Yes, I thank you and hope all is well. Noel, if you can comment a bit on the supply chain in terms of like how much of your capacity could increase over the quarter? And then the stock out on shelf, if you are now being able ship to consumption. If you can take us around the world? That would be great. Thank you.

Noel Wallace — Chairman, President and Chief Executive Officer

Sure. In general, obviously, as I had in my upfront comment, the supply chain has performed exceedingly well. The demand in some of our categories has been significant at levels that we’ve never seen before. That forced our teams very early on to look at how we simplify and optimize our portfolios in order to drive throughput in our factories. I think that’s been well received by our trade partners in order to ensure that we improve our case fill numbers with them. That being said, we still have some categories where we are not meeting demand. Liquid hand soap would be one of those. The demand is in excess of our capacity. We brought on capacity through contractors. Obviously, we saw some of the impact of that in the U.S. at the margin line, but that’s allowed us to deliver against the service levels that our retail partners are expecting.

We are in the midst of obviously looking at how we put more capital into certain of our facilities because we see some of these categories will have elevated demand. We’ve done some very innovative things relative to our packaging that has allowed us to use other lines for specific categories that were not used before that will allow different types of packaging to move through the category that also elevated our demand. Right now, so on a top line basis, we are meeting pretty much all of our demand with the exception of couple categories, liquid hand soap would be one, dish soap would be another where we are still trying to catch up and we anticipate that we will see that come to fruition in the back half of this year as we bring on more capacity and deal more efficiently with some of our contractors.

Andrea Teixeira — JPMorgan — Analyst

All right. Thank you.


And our next question will come from Olivia Tong with Bank of America. Please go ahead.

Olivia Tong — Bank of America — Analyst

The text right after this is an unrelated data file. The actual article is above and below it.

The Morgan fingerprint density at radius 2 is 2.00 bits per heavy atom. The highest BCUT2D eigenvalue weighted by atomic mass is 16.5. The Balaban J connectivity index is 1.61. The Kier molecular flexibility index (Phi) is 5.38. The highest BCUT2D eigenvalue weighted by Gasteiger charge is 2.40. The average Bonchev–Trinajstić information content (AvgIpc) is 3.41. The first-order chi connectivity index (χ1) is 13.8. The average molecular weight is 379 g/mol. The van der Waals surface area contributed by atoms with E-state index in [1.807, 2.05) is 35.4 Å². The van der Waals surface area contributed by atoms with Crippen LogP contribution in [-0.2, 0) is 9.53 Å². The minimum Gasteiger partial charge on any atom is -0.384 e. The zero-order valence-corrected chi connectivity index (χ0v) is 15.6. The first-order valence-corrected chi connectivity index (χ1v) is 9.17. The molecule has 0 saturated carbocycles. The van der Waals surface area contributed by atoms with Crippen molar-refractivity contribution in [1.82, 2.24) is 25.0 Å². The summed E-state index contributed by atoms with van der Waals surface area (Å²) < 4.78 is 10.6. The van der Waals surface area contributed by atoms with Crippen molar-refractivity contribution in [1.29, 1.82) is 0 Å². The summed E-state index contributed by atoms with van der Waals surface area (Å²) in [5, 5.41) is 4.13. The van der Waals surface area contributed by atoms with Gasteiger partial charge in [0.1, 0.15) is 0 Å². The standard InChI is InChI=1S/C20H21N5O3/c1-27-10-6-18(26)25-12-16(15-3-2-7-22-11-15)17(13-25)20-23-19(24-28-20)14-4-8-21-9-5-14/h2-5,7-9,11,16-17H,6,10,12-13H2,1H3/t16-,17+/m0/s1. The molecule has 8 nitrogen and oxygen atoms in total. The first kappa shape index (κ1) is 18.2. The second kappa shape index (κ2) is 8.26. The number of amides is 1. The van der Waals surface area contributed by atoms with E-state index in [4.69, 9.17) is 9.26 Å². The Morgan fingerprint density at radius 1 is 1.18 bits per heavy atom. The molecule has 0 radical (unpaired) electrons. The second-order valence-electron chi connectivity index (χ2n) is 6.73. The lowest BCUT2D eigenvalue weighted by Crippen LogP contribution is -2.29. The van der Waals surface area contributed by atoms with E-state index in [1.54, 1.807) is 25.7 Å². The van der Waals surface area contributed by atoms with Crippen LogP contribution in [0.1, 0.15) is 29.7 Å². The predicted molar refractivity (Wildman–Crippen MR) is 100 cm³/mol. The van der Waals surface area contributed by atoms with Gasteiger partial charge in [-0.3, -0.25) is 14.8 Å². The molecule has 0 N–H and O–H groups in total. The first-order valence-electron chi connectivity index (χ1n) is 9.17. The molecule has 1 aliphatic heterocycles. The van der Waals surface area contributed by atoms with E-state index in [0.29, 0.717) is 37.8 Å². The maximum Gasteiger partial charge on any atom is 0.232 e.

Thanks. Good morning. Thank you. Good morning. Hope everyone is well. Two questions, first, if you can just talk through growth across the categories rather than regions, if you would put a little bit of numbers behind that. And then, one topic more specific to emerging markets and particularly Latin America is just recession, because obviously the volume numbers have come in, but pricing has gone up pretty dramatically. So if you could just talk about what you think your categories are growing underlying and your ability to manage through any potential downshift in the macros. Thanks so much.

Noel Wallace — Chairman, President and Chief Executive Officer

Sure. Thanks, Olivia. So, broad based categories in aggregate are up versus a year ago, obviously driven by the significant demand of some of the health and hygiene products in the categories in which we compete. We’ve seen real gyrations in the categories, so to speak, as we’ve gone through the years. Some categories we saw the pantry loading in the first quarter. Things like oral care where we saw significant spikes that have come out in the second quarter and we anticipate will continue to come out in the back half of the year, but overall, if you take it on a year-to-date basis, most of the categories continued to be obviously up. We’ve seen elevated demand in the categories that we highlight, the liquid hand soap, bar soap, cleaners and dish and we anticipate that most of that demand will continue quite frankly as behaviors change and people work from home which obviously aids in the consumption of our products, we’ll continue to see that through the back half of the year.

Relative to specifically oral care across the board, we’ve seen good numbers on oral care in an aggregate basis, again, largely driven by the first quarter, slowed in the second quarter, particularly driven by LATAM and some of the pricing that we took, but we see that starting to improve as we went through the quarter and anticipate with the activity that we are bringing to the market particularly in tooth paste in the back half that we’ll continue to see good demand. Relative to LATAM specifically, we’ve gone through many, many recessions in LATAM. Our teams are very well prepared for this. Some of the models we’ve used let’s get out in front with pricing which we’ve done in the quarter. That gives us the maximum flexibility as we move in through a tougher environment.

We have, as you know, a very competitive portfolio of products where we innovate across price points. Particularly, in LATAM if you take — if you break our toothpaste business down between premium, mid-price and value, we do 50% of our business in mid-price, another 25% in value and as we’ve talked, have real opportunities in the premium and particularly the super premium side, but as consumers move into a recession, we are very well positioned for that environment given the skew of our portfolio and as we mentioned, inherent to our strategy is continuing to innovate behind our big core businesses. And we have some big core innovations coming in the next 12 months.

So we think we are well prepared to handle the recession and we’ll see how deep it is. Obviously, the circumstances that we are dealing with around the spread of the virus particularly in LATAM is concerning and gives us pause, relative to being cautious as we see the categories evolve over the next six to twelve months. So we will watch that very carefully, but we are prepared to deal with it as it comes.